One of Schiller’s earliest but biggest contributions came with the 1977’s “Don’t Look Back in Anger,” an eerie black-and-white short starring an elderly John Belushi as he pays a visit to his former fellow Not Ready for Prime Time Players’ graves. Like “Death, the Great Enigma”, “La Dolce Gilda” starring Gilda Radner, or “Java Junkie” with Peter Aykroyd and Teri Garr in 1979, “Don’t Look Back” and Schiller’s other shorts turned the usual style, format, and feel of SNL on its head with their gradual buildups, themes of fame and loneliness, and bittersweet conclusions; they also gave the cast members a chance to show off their talents in Schiller’s grainy, dramatic film noir framework, which echoed the work of his cinematic heroes like Fellini, Godard, and Truffaut. His much later short “Love Is a Dream” starring Phil Hartman and Jan Hooks as an old couple who lip sync to Bing Crosby and go back in time through their relationship took on the same theme of dropping SNL players into a highly stylized cinematic universe, and much like “Don’t Look Back” went from being just a sweet pretaped segment to a beloved and fitting tribute for another player who tragically died too soon. (Schiller was also behind the “Hidden Camera Commercials” short in 1991, in which Chris Farley throws a raging tantrum after being informed he’s drinking Colombian decaf coffee crystals.) On the Hartman/Belushi/Radner shorts in particular, Schiller told The AV Club in 2010:
These were people who — I loved them, and worked right along with them, and hung out, was on TV with them and stuff. So, yes, they’re like the “lost” Saturday Night Live friends that I have. But I’m happy that I made these portraits of them. Without being too pretentious: You have a window of opportunity where you’re working with people, and collaborating with them—and those people were the most talented people to collaborate with, and I was lucky to have a camera in my hand.
Schiller’s most obscure SNL-related work came during his break from the show during the Doumanian/Ebersol days with the 1984 feature-length film Nothing Lasts Forever, a romantic sci-fi pastiche mashup starring Gremlins’ Zach Galligan as well as SNL alums Bill Murray and Dan Aykroyd. The film had the potential to establish Schiller as a big-screen director but was never released by MGM. The New Yorker describes it perfectly in a new look back on the film:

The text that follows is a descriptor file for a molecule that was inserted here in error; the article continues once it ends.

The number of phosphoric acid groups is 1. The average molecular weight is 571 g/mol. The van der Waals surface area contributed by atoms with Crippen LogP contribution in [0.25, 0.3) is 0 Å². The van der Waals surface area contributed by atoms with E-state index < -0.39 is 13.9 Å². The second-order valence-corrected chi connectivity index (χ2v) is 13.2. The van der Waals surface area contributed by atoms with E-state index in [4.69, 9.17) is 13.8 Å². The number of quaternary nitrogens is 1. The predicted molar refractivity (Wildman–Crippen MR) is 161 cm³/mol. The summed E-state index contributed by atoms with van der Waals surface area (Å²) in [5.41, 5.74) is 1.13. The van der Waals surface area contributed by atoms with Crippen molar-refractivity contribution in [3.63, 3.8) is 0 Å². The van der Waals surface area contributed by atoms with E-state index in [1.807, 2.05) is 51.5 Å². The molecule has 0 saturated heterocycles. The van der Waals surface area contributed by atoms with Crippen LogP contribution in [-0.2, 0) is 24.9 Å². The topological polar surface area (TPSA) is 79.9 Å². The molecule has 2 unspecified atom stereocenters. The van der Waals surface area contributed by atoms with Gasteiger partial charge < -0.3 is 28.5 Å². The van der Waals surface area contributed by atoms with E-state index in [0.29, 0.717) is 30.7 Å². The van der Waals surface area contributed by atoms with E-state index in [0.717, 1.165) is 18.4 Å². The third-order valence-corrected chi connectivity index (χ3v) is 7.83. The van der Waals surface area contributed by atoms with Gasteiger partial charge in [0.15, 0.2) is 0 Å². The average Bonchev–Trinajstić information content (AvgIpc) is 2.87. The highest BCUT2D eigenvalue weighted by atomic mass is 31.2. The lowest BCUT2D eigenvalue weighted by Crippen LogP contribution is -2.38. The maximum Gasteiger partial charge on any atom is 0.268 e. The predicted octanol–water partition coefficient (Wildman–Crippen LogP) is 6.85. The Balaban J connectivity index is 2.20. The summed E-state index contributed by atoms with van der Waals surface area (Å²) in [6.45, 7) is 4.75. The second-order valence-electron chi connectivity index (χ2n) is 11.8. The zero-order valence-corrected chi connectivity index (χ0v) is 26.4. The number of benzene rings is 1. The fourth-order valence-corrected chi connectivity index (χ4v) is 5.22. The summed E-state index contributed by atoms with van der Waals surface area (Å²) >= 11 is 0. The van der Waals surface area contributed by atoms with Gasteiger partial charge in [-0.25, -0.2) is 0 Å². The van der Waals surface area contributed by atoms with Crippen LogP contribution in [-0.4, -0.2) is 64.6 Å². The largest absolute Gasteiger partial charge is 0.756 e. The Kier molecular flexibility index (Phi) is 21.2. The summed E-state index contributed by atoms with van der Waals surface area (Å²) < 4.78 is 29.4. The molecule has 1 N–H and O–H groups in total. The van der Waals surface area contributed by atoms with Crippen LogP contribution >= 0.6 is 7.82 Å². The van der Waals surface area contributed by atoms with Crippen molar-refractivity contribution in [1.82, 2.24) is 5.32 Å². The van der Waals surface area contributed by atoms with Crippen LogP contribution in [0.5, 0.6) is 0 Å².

Schiller’s film is a brilliant pastiche, based on confident youth-on-the-rise films of the forties, of which M-G-M was a major purveyor. It’s a sort of cosmo-romantic science-fantasy that borrows cinematic styles of the forties to tell a story of the early sixties that’s anchored by icons of the fifties—and, in so doing, to reveal something crucial about the eighties.
Despite his growing frustration over his lessening creative freedom, Schiller continued at the show through the early ‘90s and was the mind behind nearly 50 shorts during his entire SNL run, from his “The Acid Generation: Where Are They Now?” to the never-aired Farley short “New York’s Strangest & Most Bizarre People: Tortoise Man” in 1993, not to mention his sketch contributions with “Bad Opera,” “Bad Ballet,” and “Bad Conceptual Theater” hosted by Aykroyd as well as some of Belushi’s recurring Samurai sketches.
Aside from his years of work on SNL, Schiller also wrote for Not Necessarily the News from 1986-1987 and directed hundreds of television commercials. Though he’s praised the new generation of SNL shorts for their topicality, he said in an interview that “it’s different than what I was trying to do, which was mock real films … I’m not sure these guys were inspired – well, they do make fun of certain film genres though. It’s a different kind of reference point. But I think they’re very popular, and it’s good for the audience now.” Which sounds like the equivalent of “The lighting was really neat,” but for a filmmaker who parodied film tropes on SNL 30 years before The Lonely Island hit it big, perhaps Schiller – a Hollywood-born film student at heart – has earned a bit of “kids today”-style presumption despite never finding mainstream fame of his own.